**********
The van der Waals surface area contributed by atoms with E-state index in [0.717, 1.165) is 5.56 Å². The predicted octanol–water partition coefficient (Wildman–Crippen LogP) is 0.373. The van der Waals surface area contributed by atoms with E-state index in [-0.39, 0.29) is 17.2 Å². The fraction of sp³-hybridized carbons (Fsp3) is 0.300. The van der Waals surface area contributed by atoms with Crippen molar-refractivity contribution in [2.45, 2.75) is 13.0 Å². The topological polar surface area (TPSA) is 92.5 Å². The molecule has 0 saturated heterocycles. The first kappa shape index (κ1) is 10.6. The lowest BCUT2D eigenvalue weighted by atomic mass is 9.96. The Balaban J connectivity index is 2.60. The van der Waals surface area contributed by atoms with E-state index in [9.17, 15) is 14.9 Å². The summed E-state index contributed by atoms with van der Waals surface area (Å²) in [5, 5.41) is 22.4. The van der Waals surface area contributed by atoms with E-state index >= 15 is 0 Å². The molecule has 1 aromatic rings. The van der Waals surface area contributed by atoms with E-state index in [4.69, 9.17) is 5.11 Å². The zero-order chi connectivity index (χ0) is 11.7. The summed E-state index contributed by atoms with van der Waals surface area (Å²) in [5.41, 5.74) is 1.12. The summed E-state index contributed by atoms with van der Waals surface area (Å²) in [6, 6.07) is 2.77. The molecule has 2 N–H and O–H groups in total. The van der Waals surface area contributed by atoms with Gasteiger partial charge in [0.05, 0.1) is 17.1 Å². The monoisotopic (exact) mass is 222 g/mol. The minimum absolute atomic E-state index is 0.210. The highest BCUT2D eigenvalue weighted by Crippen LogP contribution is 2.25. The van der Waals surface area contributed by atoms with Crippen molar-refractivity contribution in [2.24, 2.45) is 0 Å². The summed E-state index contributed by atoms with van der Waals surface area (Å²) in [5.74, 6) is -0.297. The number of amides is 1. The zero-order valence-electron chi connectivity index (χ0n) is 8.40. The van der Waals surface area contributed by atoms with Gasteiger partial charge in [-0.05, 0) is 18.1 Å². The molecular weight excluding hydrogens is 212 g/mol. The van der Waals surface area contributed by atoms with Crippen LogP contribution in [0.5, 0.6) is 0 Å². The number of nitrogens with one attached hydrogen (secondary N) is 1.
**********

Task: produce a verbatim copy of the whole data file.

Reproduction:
The van der Waals surface area contributed by atoms with E-state index in [0.717, 1.165) is 5.56 Å². The predicted octanol–water partition coefficient (Wildman–Crippen LogP) is 0.373. The van der Waals surface area contributed by atoms with E-state index in [-0.39, 0.29) is 17.2 Å². The fraction of sp³-hybridized carbons (Fsp3) is 0.300. The van der Waals surface area contributed by atoms with Crippen molar-refractivity contribution in [2.45, 2.75) is 13.0 Å². The topological polar surface area (TPSA) is 92.5 Å². The molecule has 0 saturated heterocycles. The first kappa shape index (κ1) is 10.6. The lowest BCUT2D eigenvalue weighted by atomic mass is 9.96. The Balaban J connectivity index is 2.60. The van der Waals surface area contributed by atoms with E-state index in [9.17, 15) is 14.9 Å². The summed E-state index contributed by atoms with van der Waals surface area (Å²) in [5, 5.41) is 22.4. The van der Waals surface area contributed by atoms with E-state index >= 15 is 0 Å². The molecule has 1 aromatic rings. The van der Waals surface area contributed by atoms with E-state index in [4.69, 9.17) is 5.11 Å². The zero-order chi connectivity index (χ0) is 11.7. The summed E-state index contributed by atoms with van der Waals surface area (Å²) in [5.41, 5.74) is 1.12. The summed E-state index contributed by atoms with van der Waals surface area (Å²) in [6, 6.07) is 2.77. The molecule has 2 N–H and O–H groups in total. The van der Waals surface area contributed by atoms with Gasteiger partial charge in [0.05, 0.1) is 17.1 Å². The monoisotopic (exact) mass is 222 g/mol. The minimum absolute atomic E-state index is 0.210. The highest BCUT2D eigenvalue weighted by Crippen LogP contribution is 2.25. The van der Waals surface area contributed by atoms with Crippen molar-refractivity contribution in [2.24, 2.45) is 0 Å². The summed E-state index contributed by atoms with van der Waals surface area (Å²) in [5.74, 6) is -0.297. The number of amides is 1. The zero-order valence-electron chi connectivity index (χ0n) is 8.40. The van der Waals surface area contributed by atoms with Gasteiger partial charge in [-0.05, 0) is 18.1 Å². The molecular weight excluding hydrogens is 212 g/mol. The van der Waals surface area contributed by atoms with Crippen LogP contribution in [0.5, 0.6) is 0 Å². The number of nitrogens with one attached hydrogen (secondary N) is 1.